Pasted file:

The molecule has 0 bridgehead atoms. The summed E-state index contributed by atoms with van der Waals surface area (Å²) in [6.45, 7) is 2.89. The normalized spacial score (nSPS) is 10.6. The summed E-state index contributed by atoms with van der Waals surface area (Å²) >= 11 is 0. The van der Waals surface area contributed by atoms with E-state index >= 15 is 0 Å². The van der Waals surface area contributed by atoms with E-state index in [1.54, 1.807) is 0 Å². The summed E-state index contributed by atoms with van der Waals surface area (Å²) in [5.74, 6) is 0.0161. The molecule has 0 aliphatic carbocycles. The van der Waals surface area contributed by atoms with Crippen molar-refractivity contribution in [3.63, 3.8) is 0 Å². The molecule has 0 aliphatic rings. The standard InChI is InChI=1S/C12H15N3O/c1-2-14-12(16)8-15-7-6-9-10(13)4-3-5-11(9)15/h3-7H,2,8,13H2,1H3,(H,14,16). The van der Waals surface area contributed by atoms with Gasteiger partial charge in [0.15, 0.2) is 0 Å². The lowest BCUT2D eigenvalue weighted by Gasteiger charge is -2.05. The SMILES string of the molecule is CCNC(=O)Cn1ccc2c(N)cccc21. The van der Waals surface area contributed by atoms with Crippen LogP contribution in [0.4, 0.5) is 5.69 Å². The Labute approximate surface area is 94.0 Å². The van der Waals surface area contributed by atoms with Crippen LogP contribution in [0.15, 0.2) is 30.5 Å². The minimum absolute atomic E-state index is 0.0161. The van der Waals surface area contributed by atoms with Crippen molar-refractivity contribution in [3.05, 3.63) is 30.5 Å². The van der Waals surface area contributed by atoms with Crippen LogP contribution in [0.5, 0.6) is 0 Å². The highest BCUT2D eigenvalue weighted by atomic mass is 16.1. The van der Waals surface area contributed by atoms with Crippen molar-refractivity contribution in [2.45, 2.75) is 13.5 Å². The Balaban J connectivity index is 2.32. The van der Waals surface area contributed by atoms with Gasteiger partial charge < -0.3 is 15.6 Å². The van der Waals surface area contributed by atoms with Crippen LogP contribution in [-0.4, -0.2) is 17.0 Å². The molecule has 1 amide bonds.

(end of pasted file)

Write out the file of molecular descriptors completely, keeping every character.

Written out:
The molecule has 0 bridgehead atoms. The summed E-state index contributed by atoms with van der Waals surface area (Å²) in [6.45, 7) is 2.89. The normalized spacial score (nSPS) is 10.6. The summed E-state index contributed by atoms with van der Waals surface area (Å²) >= 11 is 0. The van der Waals surface area contributed by atoms with E-state index >= 15 is 0 Å². The van der Waals surface area contributed by atoms with E-state index in [1.54, 1.807) is 0 Å². The summed E-state index contributed by atoms with van der Waals surface area (Å²) in [5.74, 6) is 0.0161. The molecule has 0 aliphatic carbocycles. The van der Waals surface area contributed by atoms with Crippen molar-refractivity contribution in [3.63, 3.8) is 0 Å². The molecule has 0 aliphatic rings. The standard InChI is InChI=1S/C12H15N3O/c1-2-14-12(16)8-15-7-6-9-10(13)4-3-5-11(9)15/h3-7H,2,8,13H2,1H3,(H,14,16). The van der Waals surface area contributed by atoms with Gasteiger partial charge in [0.15, 0.2) is 0 Å². The lowest BCUT2D eigenvalue weighted by Gasteiger charge is -2.05. The SMILES string of the molecule is CCNC(=O)Cn1ccc2c(N)cccc21. The van der Waals surface area contributed by atoms with Crippen LogP contribution in [0.4, 0.5) is 5.69 Å². The Labute approximate surface area is 94.0 Å². The van der Waals surface area contributed by atoms with Crippen LogP contribution in [0.15, 0.2) is 30.5 Å². The minimum absolute atomic E-state index is 0.0161. The van der Waals surface area contributed by atoms with Crippen molar-refractivity contribution in [3.05, 3.63) is 30.5 Å². The van der Waals surface area contributed by atoms with Crippen LogP contribution in [0.5, 0.6) is 0 Å². The highest BCUT2D eigenvalue weighted by atomic mass is 16.1. The van der Waals surface area contributed by atoms with Crippen molar-refractivity contribution in [2.45, 2.75) is 13.5 Å². The Balaban J connectivity index is 2.32. The van der Waals surface area contributed by atoms with Gasteiger partial charge < -0.3 is 15.6 Å². The van der Waals surface area contributed by atoms with Crippen LogP contribution in [-0.4, -0.2) is 17.0 Å². The molecule has 1 amide bonds.